Selwyn, 2016

Selwyn, N. (2016). Minding our language: why education and technology is full of bullshit … and what might be done about it. Learning, Media and Technology, 41(3), 437–443. https://doi.org/10.1080/17439884.2015.1012523

Abstract

Educational uses of digital technology tend to be discussed in enthusiastic and often exaggerated terms. It is common to hear talk of the digital ‘disruption’ of education, ‘flipping’ the traditional classroom setup, and technology as a ‘game changer’. Industrial-era schools are regularly decried as ‘broken’, while various digital technologies are celebrated for kick-starting ‘twenty-first century learning’. Doubts are even raised over the need to actually ‘know’ or be ‘taught’ anything in an age where things can be found out on a ‘just-in-time’ basis. This is an area awash with bold assertions and confident claims.

Keywords

openness, information technology, technology, bullshit

Methods

Editorial

Key Quotes

These should not be treated simply as benign or neutral words, terms, phrases and statements (technology-enhanced learning, computer-supported collaborative learning). Instead, these are powerful means of advancing the interests and agendas of some social groups over the interests of others. As such, this limited linguistic base is a serious problem for anyone concerned with the democratic potential of digital technology in education. (p. 438)

Language therefore needs to be recognized as a key element in informing ideas and shaping actions within any educational context. Although it might appear a relatively trivial concern, close attention should be paid to the language used to portray digital technology use in education. (p. 438)

For example, a seemingly innocuous term such as ‘learning technology’ implies an unambiguous purpose for digital technology in education – that is, as a tool that is deployed in the pursuit of learning. Consider the implications and inferences of other common terms of the trade – ‘virtual learning environment’, ‘Smart Board’, ‘intelligent tutoring system’ and ‘connected learning’. Such labels convey a clear sense of what will happen when these technologies are used in education. Certainly, the possibility of technology not leading to learning and/or other educational gains is rarely a matter for consideration. (p. 438-9)

One useful route into developing a critical take on the language of educational technology is Frankfurt’s (2005) philosophical treatise ‘On Bullshit’. Just as Frankfurt contends, the language that pervades education and technology does not set out deliberately to lie or hide the truth per se. Yet, it could be said to conform to Frankfurt’s description of language that is excessive, phony and generally ‘repeat[ed] quite mindlessly and without any regard for how things really are’ (p.30). Seen in these terms, then, much of what is said about education and technology can be classified fairly as bullshit. (p. 439)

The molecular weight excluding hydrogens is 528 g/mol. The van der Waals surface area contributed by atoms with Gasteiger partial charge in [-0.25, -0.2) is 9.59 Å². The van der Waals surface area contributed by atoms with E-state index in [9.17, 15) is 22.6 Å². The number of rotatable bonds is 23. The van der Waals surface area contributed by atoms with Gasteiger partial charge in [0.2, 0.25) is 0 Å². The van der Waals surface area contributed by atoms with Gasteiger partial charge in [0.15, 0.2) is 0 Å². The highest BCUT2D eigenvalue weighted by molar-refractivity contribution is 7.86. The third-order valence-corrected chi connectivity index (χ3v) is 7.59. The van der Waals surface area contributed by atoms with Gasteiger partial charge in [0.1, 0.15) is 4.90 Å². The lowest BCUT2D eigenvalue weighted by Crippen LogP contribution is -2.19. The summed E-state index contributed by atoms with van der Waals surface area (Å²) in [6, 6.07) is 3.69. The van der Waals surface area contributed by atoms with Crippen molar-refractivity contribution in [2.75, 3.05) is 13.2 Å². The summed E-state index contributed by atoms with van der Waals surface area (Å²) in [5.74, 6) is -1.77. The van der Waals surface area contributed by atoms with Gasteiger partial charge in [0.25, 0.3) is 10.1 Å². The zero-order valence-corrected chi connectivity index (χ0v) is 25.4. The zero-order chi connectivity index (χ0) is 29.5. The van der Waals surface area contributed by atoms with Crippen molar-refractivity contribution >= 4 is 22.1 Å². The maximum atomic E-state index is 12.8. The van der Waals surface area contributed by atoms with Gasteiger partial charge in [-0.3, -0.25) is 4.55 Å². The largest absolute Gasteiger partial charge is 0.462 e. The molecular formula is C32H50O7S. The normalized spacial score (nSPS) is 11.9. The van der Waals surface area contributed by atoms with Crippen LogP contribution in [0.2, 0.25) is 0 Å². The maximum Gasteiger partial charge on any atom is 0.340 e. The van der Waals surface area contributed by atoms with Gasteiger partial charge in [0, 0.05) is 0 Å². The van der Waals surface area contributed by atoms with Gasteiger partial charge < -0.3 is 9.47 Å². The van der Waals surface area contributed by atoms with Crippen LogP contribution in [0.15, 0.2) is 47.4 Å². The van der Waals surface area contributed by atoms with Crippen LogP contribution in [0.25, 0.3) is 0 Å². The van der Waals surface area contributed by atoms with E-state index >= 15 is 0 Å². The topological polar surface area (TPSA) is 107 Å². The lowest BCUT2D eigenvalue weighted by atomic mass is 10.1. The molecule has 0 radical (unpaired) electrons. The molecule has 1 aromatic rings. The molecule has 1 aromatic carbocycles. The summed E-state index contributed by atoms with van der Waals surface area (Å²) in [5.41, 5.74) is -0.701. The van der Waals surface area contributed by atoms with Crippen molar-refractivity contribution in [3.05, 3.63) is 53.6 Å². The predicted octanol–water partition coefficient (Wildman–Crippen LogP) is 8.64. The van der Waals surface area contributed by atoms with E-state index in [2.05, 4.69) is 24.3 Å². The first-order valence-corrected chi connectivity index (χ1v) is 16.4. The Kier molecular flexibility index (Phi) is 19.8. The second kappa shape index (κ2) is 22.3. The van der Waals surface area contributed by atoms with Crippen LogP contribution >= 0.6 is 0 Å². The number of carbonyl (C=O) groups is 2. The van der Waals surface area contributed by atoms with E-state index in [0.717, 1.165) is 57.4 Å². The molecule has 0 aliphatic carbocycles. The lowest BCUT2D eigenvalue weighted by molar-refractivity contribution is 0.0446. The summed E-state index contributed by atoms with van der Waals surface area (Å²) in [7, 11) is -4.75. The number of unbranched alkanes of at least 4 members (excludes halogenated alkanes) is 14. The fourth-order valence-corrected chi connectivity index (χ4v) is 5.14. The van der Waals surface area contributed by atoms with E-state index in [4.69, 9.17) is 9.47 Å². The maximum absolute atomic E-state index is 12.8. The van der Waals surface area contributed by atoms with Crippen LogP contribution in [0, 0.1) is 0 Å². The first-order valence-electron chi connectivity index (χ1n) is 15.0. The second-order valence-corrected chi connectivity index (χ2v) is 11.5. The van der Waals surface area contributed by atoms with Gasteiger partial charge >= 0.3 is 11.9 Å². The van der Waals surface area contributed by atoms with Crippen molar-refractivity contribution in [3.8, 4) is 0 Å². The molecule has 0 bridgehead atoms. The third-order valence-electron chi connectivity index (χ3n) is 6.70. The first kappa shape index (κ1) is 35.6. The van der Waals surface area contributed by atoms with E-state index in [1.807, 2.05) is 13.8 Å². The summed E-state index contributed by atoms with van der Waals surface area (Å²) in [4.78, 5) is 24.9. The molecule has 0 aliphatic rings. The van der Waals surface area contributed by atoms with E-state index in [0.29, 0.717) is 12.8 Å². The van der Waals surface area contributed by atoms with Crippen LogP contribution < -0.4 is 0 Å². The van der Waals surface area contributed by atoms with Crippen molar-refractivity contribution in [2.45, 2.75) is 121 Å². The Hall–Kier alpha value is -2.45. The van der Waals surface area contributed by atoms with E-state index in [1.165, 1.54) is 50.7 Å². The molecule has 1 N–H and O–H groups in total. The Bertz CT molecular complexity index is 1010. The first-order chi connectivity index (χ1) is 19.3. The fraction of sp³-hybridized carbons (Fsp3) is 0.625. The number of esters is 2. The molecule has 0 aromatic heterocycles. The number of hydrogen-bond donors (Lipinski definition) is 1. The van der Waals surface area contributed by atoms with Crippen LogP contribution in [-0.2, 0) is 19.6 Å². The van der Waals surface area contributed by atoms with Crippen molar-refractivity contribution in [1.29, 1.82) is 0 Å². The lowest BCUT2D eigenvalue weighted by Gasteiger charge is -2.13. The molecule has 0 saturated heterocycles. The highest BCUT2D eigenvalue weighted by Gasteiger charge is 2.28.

the past 100 years show that education has been largely un-transformed and un-disrupted by successive waves of techno-logical innovation. (p. 439)

Many discussions of education and technology are therefore the result of people talking loudly, confidently and with sincerity regardless of accuracy, nuance and/or sensitivity to the realities of which they speak. (p. 440)

For example, it is surely not satisfactory that the dominant framing of education and technology blithely marginalizes, ignores and/or denies the complex and compounded inequalities of the digital age. (p. 440)

Indeed, the ways that digital technology is talked about within educational circles certainly extenuate superficial, ephemeral and often banal aspects of the topic at the expense of any sustained engagement with its messy politics. This is also language that routinely normalizes matters of oppression, inequality and injustice. There is little – if any – acknowledgement of differences of class, race, gender, disability or other social ascription. (p. 441)

Instead, we find ourselves caught in a situation where the dominant discourses of education and technology work primarily to silence dissent and reduce most people to shutting-up and putting-up. (p. 441)

Fighting back against the paucity of educational technology debate and discussion is not an easy task. An obvious first step would be the sustained promotion of alternate language for educational technology – encouraging a counter-lexicon that reflects more accurately the conflicts, compromises and exclusions at play. (p. 441)

  • teaching management systems
  • instructional organization systems
  • work groups
  • places for 'required response' or 'mandatory comment'

Perhaps, we need a language of education and technology that unpacks more aptly the underlying functions of these technologies and exposes their political intent. (p 441-2)

  • content delivery services
  • digital resource dump
  • teacher monitoring system

I might add:

  • digital surveillance system

Let us set about talking more frequently and forcibly about education and technology in ways that foreground issues such as democracy, public values, the common good, morals and ethics. (p. 442)